First publish on on The Israel Public Diplomacy Forum website, August 2016
The July wave of murderous jihadist attacks in France and Germany, for many of which Islamic State (IS) took responsibility, proves that Europe is not yet ready to challenge Islamist/jihadist terror.
Yet European intelligence services have been aware since 2012 of the massive number of European Muslim and converted citizens going to fight in Syria and Iraq, their radicalization and militarization and the potential threat they represented as returning “foreign fighters.”
By April last year, the EU Justice Commission reported that some 5,000-6,000 Europeans were fighting with jihadist groups in Syria. A report by the French Parliament estimated that 1,430 French nationals have traveled to join jihadist groups in territory held by IS in Iraq and Syria.
In an article written at the time, I evaluated, like many of my colleagues, that many of the foreign fighters who serve as cannon fodder in Iraq and Syria already represent a significant threat, as evidenced by attacks in France and Belgium and that the more IS or al-Qaeda in the Arabian Peninsula (AQAP) are squeezed militarily in the territories they hold, more of their fighters will disperse to their countries of origin.
The first such attack, the May 24, 2014 killing of four citizens at the Jewish Museum in Brussels by Mehdi Nemmouche, a 29-year-old Franco-Algerian who fought in Syria with jihadist groups, should have served as a warning of what was going to happen, even before the declaration of the IS Caliphate in July 2014. Nemmouche was under surveillance by French counter-terrorism police, but succeeded in reaching Brussels for the attack and was arrested in Marseille by chance only a week later.
Unfortunately, this event did not alter the negligent practices of the French and Belgian authorities.
France was taken by surprise by the January 7, 2015 terrorist massacre at the Charlie Hebdo magazine’s offices in Paris by the two brothers Kouachi of Algerian descent who trained in Yemen, served in AQAP and were known to French security services.
Belgian police led a counter-terrorist raid in July 2015 in Verviers killing two local jihadists but allowing Abdelhamid Abaaoud, a Belgian-Moroccan who masterminded the November 2015 coordinated terrorist attacks in Paris which killed 130 people, to escape.
French police and security services, known for their professionalism and efficiency in the fight against terrorism, were understaffed and not prepared to penetrate the jihadist networks and monitor the huge number, 4,000, of identified potential jihadists in France, in spite of the decision after theCharlie Hebdo attack to recruit 2,800 new police and security personnel and invest 800 million euros to improve preparedness.
Belgian police decided to recruit 600 new personnel only after the murderous attacks this March on Brussels airport and underground.
The responsibility for this dire situation falls on the shoulders of the European political leaders who did not take timely measures to stop or minimize the growing threat of jihadist attacks in spite of the writing on the wall. Measures to stop the flow of combatants to Syria and Iraq were taken late and without coordination on the European level.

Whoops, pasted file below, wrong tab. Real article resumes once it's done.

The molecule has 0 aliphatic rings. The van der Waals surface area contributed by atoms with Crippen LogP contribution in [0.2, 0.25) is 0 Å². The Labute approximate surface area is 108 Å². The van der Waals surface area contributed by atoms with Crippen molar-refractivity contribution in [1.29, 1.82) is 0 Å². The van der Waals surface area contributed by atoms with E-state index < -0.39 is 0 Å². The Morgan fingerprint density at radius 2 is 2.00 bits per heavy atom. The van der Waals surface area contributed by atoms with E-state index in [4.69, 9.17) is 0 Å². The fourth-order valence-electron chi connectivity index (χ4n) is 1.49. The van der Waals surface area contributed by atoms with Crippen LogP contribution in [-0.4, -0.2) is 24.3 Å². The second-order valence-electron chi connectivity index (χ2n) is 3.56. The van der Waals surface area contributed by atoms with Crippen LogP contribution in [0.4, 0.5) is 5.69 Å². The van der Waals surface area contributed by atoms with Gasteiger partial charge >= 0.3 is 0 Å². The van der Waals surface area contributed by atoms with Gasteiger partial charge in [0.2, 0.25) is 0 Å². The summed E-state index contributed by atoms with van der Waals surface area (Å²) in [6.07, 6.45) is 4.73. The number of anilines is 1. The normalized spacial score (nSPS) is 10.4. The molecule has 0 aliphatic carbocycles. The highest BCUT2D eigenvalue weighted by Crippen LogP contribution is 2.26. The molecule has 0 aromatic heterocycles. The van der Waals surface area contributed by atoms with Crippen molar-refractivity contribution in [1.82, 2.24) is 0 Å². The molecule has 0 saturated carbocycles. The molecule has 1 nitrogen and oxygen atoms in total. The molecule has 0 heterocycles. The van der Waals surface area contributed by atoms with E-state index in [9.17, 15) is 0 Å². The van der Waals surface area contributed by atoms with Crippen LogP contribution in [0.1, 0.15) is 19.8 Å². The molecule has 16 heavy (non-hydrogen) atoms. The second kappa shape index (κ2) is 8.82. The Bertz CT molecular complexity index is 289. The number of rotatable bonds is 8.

Even after the first major attacks the changes in the juridical and operational field were slow, the coordination between the various law enforcement and security agencies, not only on the European but even the local level, remains frail and there is no European common policy on border security and the flow of immigrants, some of whom represent an immediate threat.
The German authorities seemed unwilling to acknowledge that most of the July attacks were IS inspired, until the videos of the young terrorists were posted on the Internet.
There are signs of change. Although Chancellor Angela Merkel has not backtracked on her liberal policy toward refugees she promised new measures to improve security; such as information sharing, deciphering web chatter and tackling arms sales on the Internet and an early alert system.
Four hundred German police, “after months of preparation,” conducted raids July 27 at a German-speaking Islamic circle (DIK) mosque and eight apartments in Hildesheim, a town described as “a hotbed of radical Salafist” activity.
For its part, the French government announced the formation of a new National Guard composed of volunteers from the police, paramilitary police, and military to protect citizens from terrorist attacks. President François Hollande encouraged all “patriots” to enlist. France is also considering banning foreign funding of mosques.
The Europeans have lost two to three precious years in preparing to deal with the exponentially growing internal and external jihadist threat and it will now take much political will and several years to do it effectively.
Moreover, the political landscape in Europe is already changing and on the individual level the citizens of the peaceful European countries will have to adapt to an atmosphere of permanent threat.